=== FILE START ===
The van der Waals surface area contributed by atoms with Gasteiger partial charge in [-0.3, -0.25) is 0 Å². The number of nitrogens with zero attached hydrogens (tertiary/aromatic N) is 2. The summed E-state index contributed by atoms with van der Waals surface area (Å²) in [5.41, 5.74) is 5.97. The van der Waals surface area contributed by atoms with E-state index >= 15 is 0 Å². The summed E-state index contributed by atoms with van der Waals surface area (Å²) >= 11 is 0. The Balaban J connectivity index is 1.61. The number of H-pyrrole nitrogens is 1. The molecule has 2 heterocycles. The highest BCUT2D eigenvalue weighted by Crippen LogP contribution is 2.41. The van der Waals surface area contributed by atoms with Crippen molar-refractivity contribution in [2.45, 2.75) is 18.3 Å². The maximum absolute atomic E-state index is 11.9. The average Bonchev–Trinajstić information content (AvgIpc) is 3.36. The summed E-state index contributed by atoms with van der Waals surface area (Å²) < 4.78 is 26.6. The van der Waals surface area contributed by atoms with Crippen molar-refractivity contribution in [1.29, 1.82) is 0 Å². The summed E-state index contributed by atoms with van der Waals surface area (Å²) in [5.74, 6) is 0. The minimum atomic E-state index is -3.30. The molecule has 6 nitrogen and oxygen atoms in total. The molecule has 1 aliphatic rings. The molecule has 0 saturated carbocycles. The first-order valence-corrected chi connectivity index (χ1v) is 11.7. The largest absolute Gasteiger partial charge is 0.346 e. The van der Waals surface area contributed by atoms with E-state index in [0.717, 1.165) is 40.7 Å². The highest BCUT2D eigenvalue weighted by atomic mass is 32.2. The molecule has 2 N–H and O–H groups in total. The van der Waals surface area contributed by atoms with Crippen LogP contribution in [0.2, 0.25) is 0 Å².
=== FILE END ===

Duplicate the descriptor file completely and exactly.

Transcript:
The van der Waals surface area contributed by atoms with Gasteiger partial charge in [-0.3, -0.25) is 0 Å². The number of nitrogens with zero attached hydrogens (tertiary/aromatic N) is 2. The summed E-state index contributed by atoms with van der Waals surface area (Å²) in [5.41, 5.74) is 5.97. The van der Waals surface area contributed by atoms with E-state index >= 15 is 0 Å². The summed E-state index contributed by atoms with van der Waals surface area (Å²) >= 11 is 0. The Balaban J connectivity index is 1.61. The number of H-pyrrole nitrogens is 1. The molecule has 2 heterocycles. The highest BCUT2D eigenvalue weighted by Crippen LogP contribution is 2.41. The van der Waals surface area contributed by atoms with Crippen molar-refractivity contribution in [2.45, 2.75) is 18.3 Å². The maximum absolute atomic E-state index is 11.9. The average Bonchev–Trinajstić information content (AvgIpc) is 3.36. The summed E-state index contributed by atoms with van der Waals surface area (Å²) < 4.78 is 26.6. The van der Waals surface area contributed by atoms with Crippen molar-refractivity contribution in [1.29, 1.82) is 0 Å². The summed E-state index contributed by atoms with van der Waals surface area (Å²) in [5.74, 6) is 0. The minimum atomic E-state index is -3.30. The molecule has 6 nitrogen and oxygen atoms in total. The molecule has 1 aliphatic rings. The molecule has 0 saturated carbocycles. The first-order valence-corrected chi connectivity index (χ1v) is 11.7. The largest absolute Gasteiger partial charge is 0.346 e. The van der Waals surface area contributed by atoms with E-state index in [0.717, 1.165) is 40.7 Å². The highest BCUT2D eigenvalue weighted by atomic mass is 32.2. The molecule has 2 N–H and O–H groups in total. The van der Waals surface area contributed by atoms with Crippen LogP contribution in [0.2, 0.25) is 0 Å².